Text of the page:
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Yellow Bird Song History

The story of Choucoune Stolen Legacy: The ordeal of Choucoune by Louis J. Auguste, MD
HAITI--PATRIMOINE -- Justice Choucoune
Un article qui mriterait d'tre traduit en franais et en kreyl et diffus. Merci Roger tienne et Luc Dauphin de me l'avoir fait parvenir. ~ Adrien Bance

For the past 500 years, Haiti has been part of the world's history. As a member of the society of nations, Haiti and Haitians have made numerous, worthy, but rarely heralded, contributions. Need we mention the bravery of the future heroes of our Independence, who fought in Savannah under the banner of the French Army to help defeat the English Colonial forces and help free the United States of America?
Need we mention the foundation of the city of Chicago by Jean-Baptiste Point du Sable, a Haitian born fur trader?
Need we mention the assistance provided to Simon Bolivar by Petion in the form of safe haven when his life was threatened, monetary support, tactical advice and even the provision of manpower to bolster his army?
Need we mention the generous contribution of all the Haitian teachers who responded to the call of our ancestors' land in the days that followed the massive movement of African decolonization in the 1970s, when all these newly created nations were "dropped" by their former colonizers, "up a creek with one paddle"?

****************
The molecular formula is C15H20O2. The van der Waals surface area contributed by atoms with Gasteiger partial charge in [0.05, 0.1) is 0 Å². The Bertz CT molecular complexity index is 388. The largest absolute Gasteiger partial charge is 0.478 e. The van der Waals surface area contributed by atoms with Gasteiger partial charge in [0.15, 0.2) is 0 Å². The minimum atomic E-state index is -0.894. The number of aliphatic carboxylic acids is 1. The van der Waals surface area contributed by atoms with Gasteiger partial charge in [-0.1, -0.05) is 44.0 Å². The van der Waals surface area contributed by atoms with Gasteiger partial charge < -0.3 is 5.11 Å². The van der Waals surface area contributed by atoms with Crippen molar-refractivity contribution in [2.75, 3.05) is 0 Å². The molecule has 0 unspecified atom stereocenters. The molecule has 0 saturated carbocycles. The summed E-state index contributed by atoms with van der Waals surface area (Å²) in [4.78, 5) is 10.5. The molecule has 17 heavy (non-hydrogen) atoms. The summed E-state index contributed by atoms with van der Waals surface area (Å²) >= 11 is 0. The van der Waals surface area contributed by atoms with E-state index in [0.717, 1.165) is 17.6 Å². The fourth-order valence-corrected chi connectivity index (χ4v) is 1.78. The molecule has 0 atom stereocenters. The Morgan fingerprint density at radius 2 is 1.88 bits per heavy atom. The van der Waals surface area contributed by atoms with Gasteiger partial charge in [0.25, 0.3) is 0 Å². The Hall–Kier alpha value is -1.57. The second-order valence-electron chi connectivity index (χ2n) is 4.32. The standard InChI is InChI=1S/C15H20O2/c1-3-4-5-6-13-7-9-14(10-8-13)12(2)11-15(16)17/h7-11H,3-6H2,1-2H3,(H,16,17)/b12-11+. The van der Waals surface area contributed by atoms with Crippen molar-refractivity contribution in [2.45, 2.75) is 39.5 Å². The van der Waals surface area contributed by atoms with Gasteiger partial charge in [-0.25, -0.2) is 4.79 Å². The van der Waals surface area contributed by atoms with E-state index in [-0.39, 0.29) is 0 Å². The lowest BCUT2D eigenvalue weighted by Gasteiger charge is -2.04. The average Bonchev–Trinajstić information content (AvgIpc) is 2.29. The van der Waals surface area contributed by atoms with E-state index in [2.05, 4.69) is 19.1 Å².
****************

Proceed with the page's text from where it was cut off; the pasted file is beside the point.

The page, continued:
The list goes on and on. However, the greatest contribution of all is an intellectual one.
Indeed, Haiti is one of the most vibrant and productive nation within the francophone community, when it comes to literary creation. Haitian writers, such as Dany Laferriere, are often called upon to represent Canada at the International Book Fairs in Paris. Novelists such as Jacques Roumain have been translated in more than 20 languages and read all over the world.
When it comes to music, the Haitian influence has also been enormous. Throughout the history of the new world, it is undeniable that Haitian rhythms and compositions have impacted on both Latin and Caribbean music, particularly Cuban, Guadeloupean and Dominican, but this contribution has seldom been acknowledged.
The astute student of our music will remember that among others, Guy Durosier and Raoul Guillaume's song, "Ma Brune" has been translated into Spanish as "Morena" and interpreted by many South American artists. Certainly, it gives us a sense of pride to see how some of our musical creations are appreciated abroad.